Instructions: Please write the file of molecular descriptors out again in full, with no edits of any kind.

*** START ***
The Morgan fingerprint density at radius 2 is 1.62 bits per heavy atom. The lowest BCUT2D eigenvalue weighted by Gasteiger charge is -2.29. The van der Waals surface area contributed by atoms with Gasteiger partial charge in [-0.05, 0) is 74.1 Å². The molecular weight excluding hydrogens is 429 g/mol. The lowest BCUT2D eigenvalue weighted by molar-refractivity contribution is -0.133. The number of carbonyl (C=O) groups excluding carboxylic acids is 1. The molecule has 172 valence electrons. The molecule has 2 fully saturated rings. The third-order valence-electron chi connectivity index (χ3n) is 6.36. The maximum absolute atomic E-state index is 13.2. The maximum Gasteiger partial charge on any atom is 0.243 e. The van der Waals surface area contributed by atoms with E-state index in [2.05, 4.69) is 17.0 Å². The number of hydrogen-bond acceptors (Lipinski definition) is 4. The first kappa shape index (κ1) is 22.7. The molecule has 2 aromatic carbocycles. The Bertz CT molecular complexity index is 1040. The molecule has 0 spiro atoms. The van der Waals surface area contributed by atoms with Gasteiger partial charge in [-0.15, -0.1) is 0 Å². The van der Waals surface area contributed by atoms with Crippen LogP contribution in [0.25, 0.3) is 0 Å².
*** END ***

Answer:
The Morgan fingerprint density at radius 2 is 1.62 bits per heavy atom. The lowest BCUT2D eigenvalue weighted by Gasteiger charge is -2.29. The van der Waals surface area contributed by atoms with Gasteiger partial charge in [-0.05, 0) is 74.1 Å². The molecular weight excluding hydrogens is 429 g/mol. The lowest BCUT2D eigenvalue weighted by molar-refractivity contribution is -0.133. The number of carbonyl (C=O) groups excluding carboxylic acids is 1. The molecule has 172 valence electrons. The molecule has 2 fully saturated rings. The third-order valence-electron chi connectivity index (χ3n) is 6.36. The maximum absolute atomic E-state index is 13.2. The maximum Gasteiger partial charge on any atom is 0.243 e. The van der Waals surface area contributed by atoms with E-state index in [2.05, 4.69) is 17.0 Å². The number of hydrogen-bond acceptors (Lipinski definition) is 4. The first kappa shape index (κ1) is 22.7. The molecule has 2 aromatic carbocycles. The Bertz CT molecular complexity index is 1040. The molecule has 0 spiro atoms. The van der Waals surface area contributed by atoms with Gasteiger partial charge in [-0.15, -0.1) is 0 Å². The van der Waals surface area contributed by atoms with Crippen LogP contribution in [0.25, 0.3) is 0 Å².